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The action for the free Maxwell theory is given by $$S=\int d^dx\sqrt{-g}\bigg(-\frac{1}{4}F^{\mu\nu}F_{\mu\nu}\bigg)$$ The theory is invariant under conformal transformations $g_{\mu\nu}\to\Omega^2(x)g_{\mu\nu}$ only in $d=4$ as can be recognized by looking at the trace of the energy-momentum tensor of the theory, or more directly by recognizing that under such a transformation,

  • $F^{\mu\nu}F_{\mu\nu}=F_{\mu\nu}F_{\alpha\beta}g^{\alpha\mu}g^{\beta\nu}\to \Omega^{-4}F_{\mu\nu}F_{\alpha\beta}g^{\alpha\mu}g^{\beta\nu}=\Omega^{-4}F^{\mu\nu}F_{\mu\nu}$
  • $g=e^{\text{Tr}(\ln(g_{\mu\nu}))}\to e^{\text{Tr}(\ln(\Omega^2g_{\mu\nu}))}=e^{\text{Tr}(2\ln(\Omega))}g=e^{2d\ln(\Omega)}g=\Omega^{2d}g$

and thus, for $-\frac{1}{4}\sqrt{-g}F^{\mu\nu}F_{\mu\nu}$ to be invariant, $\frac{\Omega^{d}}{\Omega^4}=1$ which is the case only in $d=4$.

This means that the free Maxwell theory is not conformally invariant except in $d=4$. However, the definition of theory is the same in all dimensions and doesn't involve any dimensionful parameter, so I am confused as to what sets the scale of the problem in $d\neq 4$ when the theory is not conformally invariant.

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    $\begingroup$ To me, the question is unclear. In $d=4$, free Maxwell theory is conformally invariant so there are no meaningful scales to speak of. It's not uncommon for conformal invariance to strongly depend on the dimension of the space(-time). $\endgroup$
    – Andrew
    Nov 17, 2020 at 7:40
  • $\begingroup$ What is the question? What is the conformal invariant theory in arbitrary d? $\endgroup$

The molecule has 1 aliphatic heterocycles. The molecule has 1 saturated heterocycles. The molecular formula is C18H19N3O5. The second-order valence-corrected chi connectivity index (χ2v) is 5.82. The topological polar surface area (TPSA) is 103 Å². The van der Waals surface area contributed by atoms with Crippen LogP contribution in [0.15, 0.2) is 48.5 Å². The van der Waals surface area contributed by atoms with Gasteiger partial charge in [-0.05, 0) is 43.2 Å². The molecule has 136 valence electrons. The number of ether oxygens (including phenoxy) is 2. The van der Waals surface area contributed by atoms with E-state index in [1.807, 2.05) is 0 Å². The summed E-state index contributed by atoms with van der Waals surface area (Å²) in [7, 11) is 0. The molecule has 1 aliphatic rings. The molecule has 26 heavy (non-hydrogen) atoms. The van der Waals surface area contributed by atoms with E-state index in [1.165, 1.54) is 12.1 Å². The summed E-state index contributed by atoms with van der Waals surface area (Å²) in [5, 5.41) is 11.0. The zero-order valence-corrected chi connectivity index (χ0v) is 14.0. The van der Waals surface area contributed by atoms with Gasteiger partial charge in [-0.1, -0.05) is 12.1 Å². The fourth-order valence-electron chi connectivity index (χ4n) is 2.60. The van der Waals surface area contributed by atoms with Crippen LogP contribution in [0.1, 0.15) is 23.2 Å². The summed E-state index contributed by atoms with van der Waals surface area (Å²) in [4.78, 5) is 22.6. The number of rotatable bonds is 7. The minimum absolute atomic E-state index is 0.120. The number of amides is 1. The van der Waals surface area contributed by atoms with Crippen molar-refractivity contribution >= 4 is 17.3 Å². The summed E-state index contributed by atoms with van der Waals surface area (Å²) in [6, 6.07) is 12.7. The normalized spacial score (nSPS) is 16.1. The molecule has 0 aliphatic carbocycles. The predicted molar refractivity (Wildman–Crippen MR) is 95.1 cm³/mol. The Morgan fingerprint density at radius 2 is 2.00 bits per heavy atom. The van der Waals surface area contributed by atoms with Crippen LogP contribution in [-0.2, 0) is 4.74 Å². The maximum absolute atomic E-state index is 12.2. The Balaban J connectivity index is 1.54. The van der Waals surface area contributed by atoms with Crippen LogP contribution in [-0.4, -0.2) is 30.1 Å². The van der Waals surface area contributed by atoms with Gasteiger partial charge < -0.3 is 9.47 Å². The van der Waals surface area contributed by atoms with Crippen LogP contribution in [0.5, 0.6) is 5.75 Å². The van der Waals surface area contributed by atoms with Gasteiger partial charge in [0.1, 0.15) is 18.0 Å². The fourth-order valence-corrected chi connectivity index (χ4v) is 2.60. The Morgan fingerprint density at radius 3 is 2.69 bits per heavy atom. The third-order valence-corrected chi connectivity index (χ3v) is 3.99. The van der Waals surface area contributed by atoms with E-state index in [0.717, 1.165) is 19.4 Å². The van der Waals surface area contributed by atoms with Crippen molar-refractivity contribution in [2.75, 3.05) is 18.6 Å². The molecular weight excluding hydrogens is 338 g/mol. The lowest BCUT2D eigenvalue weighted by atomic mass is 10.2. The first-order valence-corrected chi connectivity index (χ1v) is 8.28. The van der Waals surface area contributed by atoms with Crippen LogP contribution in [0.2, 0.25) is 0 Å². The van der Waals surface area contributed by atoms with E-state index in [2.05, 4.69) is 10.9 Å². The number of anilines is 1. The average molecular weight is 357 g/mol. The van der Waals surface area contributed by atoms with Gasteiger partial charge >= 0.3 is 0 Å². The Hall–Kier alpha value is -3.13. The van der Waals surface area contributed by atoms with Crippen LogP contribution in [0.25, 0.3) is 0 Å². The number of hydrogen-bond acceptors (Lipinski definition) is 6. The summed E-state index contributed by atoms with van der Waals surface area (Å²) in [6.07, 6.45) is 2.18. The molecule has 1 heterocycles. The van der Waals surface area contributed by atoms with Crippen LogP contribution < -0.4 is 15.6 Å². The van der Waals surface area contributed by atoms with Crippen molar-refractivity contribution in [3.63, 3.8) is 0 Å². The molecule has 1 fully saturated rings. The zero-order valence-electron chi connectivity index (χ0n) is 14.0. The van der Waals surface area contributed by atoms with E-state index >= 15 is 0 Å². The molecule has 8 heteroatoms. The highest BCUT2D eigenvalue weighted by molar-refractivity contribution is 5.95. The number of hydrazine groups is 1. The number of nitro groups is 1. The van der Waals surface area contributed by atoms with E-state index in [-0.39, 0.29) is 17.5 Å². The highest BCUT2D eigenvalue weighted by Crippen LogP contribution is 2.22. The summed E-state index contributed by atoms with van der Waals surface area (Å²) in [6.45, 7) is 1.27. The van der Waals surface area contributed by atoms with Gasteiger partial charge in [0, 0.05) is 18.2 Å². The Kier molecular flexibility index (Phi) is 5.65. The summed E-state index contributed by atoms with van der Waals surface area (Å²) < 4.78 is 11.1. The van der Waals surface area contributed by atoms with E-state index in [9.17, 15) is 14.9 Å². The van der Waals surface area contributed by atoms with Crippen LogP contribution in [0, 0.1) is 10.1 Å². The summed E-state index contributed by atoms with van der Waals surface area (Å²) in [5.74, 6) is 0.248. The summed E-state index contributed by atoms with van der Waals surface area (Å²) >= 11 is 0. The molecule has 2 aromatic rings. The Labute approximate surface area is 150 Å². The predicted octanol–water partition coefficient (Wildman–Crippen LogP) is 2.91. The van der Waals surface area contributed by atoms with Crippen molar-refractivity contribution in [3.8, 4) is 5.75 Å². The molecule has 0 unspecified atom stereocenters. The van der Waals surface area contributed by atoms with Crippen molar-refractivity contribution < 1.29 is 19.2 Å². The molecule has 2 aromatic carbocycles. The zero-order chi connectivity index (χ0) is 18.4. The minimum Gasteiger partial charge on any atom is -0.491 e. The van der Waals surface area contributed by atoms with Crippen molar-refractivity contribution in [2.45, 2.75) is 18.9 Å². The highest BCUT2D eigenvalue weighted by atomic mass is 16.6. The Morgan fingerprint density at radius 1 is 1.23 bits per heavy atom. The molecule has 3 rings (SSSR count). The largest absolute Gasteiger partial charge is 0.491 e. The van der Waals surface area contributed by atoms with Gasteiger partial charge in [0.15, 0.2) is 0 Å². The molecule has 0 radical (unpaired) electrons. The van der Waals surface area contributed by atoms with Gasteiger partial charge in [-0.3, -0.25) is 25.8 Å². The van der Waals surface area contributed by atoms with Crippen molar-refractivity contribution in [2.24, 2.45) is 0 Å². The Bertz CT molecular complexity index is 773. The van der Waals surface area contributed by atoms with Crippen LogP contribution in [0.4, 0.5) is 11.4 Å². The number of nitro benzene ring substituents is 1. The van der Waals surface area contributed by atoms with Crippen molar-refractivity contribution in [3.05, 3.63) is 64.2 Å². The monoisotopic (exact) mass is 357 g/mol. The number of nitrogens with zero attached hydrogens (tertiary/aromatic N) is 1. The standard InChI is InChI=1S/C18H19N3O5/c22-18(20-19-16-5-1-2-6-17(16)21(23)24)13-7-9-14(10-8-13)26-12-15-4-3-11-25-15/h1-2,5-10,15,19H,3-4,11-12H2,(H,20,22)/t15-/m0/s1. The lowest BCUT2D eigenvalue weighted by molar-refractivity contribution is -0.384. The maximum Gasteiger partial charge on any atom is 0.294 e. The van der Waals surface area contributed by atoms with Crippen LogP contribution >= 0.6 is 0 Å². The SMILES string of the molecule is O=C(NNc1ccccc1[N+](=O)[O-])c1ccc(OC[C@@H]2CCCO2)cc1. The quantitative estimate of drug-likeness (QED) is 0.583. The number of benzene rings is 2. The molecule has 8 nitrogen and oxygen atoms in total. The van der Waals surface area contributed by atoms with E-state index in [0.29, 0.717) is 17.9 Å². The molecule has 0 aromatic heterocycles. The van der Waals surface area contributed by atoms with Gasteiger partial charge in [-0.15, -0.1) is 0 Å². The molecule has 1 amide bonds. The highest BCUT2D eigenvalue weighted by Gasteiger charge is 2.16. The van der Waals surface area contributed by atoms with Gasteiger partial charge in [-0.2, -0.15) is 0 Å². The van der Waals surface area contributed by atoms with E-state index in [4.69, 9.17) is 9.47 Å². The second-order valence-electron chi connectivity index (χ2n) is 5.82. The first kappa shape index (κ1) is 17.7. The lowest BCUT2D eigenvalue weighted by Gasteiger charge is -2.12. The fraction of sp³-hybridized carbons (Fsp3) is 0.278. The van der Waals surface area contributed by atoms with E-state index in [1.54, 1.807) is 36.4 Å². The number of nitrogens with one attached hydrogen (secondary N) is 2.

– Noone
    Nov 17, 2020 at 7:44
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    $\begingroup$ @Andrew I realize that conformal invariance of theories depends on the dimension of spacetime but my question is that if the theory is not invariant then there should be some parameters of the theory which give me a characteristic scale. In an interacting theory, this might be coupling constants, in a free theory, this might be the mass. But I am not sure how I would get a characteristic scale of a massless free theory. $\endgroup$
    – user87745
    Nov 17, 2020 at 9:01
  • $\begingroup$ @ApolloRa Thanks for the edit and the answer. Kindly see my above comment addressed at Andrew. I will have a look at the paper you linked to in your answer, but quickly, why do we have a $k/4$ here? The kinetic term would simply be a quadratic term, why introduce a parameter in the exponent? Apologies if these are naive objections. $\endgroup$
    – user87745
    Nov 17, 2020 at 9:03
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    $\begingroup$ Oh I see, so the question is, in $d \neq 4$, what is the scale for Maxwell theory? In that case the answer is that Maxwell's theory is scale invariant in any $d$, but is not conformally invariant (except in $d=4$). So, there is no physical scale, but also no conformal invariance. $\endgroup$
    – Andrew
    Nov 17, 2020 at 9:07

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Maxwell's theory is scale invariant in any 𝑑, but is not conformally invariant (except in 𝑑=4). So, there is no physical scale, but also no conformal invariance. Scale invariance does not imply conformal invariance.

One way to see this is to note that if Ω is simply a scale transformation and not the full conformal transformation, then even if it is not canceled out in the action (which is the case in 𝑑≠4), it would simply be a constant factor which would not participate in the differentiation and would leave the EOM invariant. Another approach is to choose the scaling dimension of the field so that the kinetic term is invariant.

In QFT it is very hard to have scale invariance at all, since essentially any regularization scheme will introduce a scale. (See dimensional transmutation in QCD). So the theories that do end up preserving scale invariance quantum mechanically have to be very special and symmetric, and often just end up being fully conformally invariant (eg 𝑁=4 super yang mills).

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